Now, with the Rio Summer Games in full swing, tensions on Russia’s periphery are once again rising — this time with Kiev, along Crimea’s de-facto border with Ukraine.

    • Putin Accuses Ukraine of Terrorist Tactics in Crimea

      Russian President Vladimir Putin said that Ukraine was using terrorist tactics instead of trying to work towards peace in the region Wednesday following an announcement from Russia’s security agency that they had thwarted Ukrainian attacks in Crimea.

    • What Really Led to the Killing of Osama bin Laden?

      It’s been four years since a group of US Navy SEALS assassinated Osama bin Laden in a night raid on a high-walled compound in Abbottabad, Pakistan. The killing was the high point of Obama’s first term, and a major factor in his re-election. The White House still maintains that the mission was an all-American affair, and that the senior generals of Pakistan’s army and Inter-Services Intelligence agency (ISI) were not told of the raid in advance. This is false, as are many other elements of the Obama administration’s account. The White House’s story might have been written by Lewis Carroll: would bin Laden, target of a massive international manhunt, really decide that a resort town forty miles from Islamabad would be the safest place to live and command al-Qaida’s operations? He was hiding in the open. So America said.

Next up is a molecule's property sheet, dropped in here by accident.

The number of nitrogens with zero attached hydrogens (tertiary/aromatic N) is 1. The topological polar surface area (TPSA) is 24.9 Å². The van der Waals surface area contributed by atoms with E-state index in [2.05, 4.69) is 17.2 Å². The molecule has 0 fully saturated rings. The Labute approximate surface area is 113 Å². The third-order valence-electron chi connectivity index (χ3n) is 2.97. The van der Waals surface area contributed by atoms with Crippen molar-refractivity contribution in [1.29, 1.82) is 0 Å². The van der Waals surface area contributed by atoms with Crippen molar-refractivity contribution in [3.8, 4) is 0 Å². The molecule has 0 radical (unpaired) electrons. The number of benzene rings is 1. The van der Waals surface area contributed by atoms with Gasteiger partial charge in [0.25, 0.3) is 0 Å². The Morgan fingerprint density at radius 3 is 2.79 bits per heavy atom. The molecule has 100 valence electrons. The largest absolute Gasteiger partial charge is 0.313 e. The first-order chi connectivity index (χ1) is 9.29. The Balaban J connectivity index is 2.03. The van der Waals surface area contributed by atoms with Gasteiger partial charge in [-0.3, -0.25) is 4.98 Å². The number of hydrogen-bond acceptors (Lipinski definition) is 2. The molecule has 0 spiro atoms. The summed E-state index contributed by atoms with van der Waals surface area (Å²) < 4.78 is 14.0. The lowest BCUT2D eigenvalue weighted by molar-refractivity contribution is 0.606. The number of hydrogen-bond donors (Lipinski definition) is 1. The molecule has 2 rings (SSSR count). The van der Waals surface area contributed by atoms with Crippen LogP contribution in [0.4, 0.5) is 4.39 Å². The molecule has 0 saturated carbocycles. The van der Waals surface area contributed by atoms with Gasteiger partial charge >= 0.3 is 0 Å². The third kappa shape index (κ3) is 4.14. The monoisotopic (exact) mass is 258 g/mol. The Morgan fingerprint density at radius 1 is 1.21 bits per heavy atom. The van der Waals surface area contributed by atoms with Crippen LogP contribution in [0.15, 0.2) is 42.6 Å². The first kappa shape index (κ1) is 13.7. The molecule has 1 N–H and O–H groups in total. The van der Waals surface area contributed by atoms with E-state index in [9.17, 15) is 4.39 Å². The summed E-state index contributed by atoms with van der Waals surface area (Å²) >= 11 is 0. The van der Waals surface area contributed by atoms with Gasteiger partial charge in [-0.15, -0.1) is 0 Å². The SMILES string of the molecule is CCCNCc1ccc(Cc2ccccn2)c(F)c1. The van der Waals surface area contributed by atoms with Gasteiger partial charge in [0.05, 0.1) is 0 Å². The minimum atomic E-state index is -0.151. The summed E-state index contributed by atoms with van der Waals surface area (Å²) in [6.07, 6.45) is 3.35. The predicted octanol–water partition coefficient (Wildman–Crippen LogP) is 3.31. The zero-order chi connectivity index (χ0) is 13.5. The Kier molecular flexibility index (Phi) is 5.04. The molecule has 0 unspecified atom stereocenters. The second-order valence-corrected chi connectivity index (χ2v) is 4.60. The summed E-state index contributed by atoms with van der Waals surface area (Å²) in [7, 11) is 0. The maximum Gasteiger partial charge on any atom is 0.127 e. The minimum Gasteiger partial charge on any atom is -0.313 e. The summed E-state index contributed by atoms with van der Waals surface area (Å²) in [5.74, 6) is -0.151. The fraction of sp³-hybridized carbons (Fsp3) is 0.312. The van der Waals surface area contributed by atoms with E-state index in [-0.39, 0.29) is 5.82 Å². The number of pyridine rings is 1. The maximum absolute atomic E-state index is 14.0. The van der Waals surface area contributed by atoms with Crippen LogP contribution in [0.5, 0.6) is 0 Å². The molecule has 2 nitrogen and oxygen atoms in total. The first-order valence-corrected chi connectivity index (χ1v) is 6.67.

• Military Dissent Is Not an Oxymoron: Freeing Democracy from Perpetual War

      The United States is now engaged in perpetual war with victory nowhere in sight. Iraq is chaotic and scarred. So, too, is Libya. Syria barely exists. After 15 years, “progress” in Afghanistan has proven eminently reversible as efforts to rollback recent Taliban gains continue to falter. The Islamic State may be fracturing, but its various franchises are finding new and horrifying ways to replicate themselves and lash out. Having spent trillions of dollars on war with such sorry results, it’s a wonder that key figures in the U.S. military or officials in any other part of America’s colossal national security state and the military-industrial complex (“the Complex” for short) haven’t spoken out forcefully and critically about the disasters on their watch.

      Yet they have remained remarkably mum when it comes to the obvious. Such a blanket silence can’t simply be attributed to the war-loving nature of the U.S. military. Sure, its warriors and warfighters always define themselves as battle-ready, but the troops themselves don’t pick the fights. Nor is it simply attributable to the Complex’s love of power and profit, though its members are hardly eager to push back against government decisions that feed the bottom line. To understand the silence of the military in particular in the face of a visible crisis of war-making, you shouldn’t assume that, from private to general, its members don’t have complicated, often highly critical feelings about what’s going on. The real question is: Why they don’t ever express them publicly?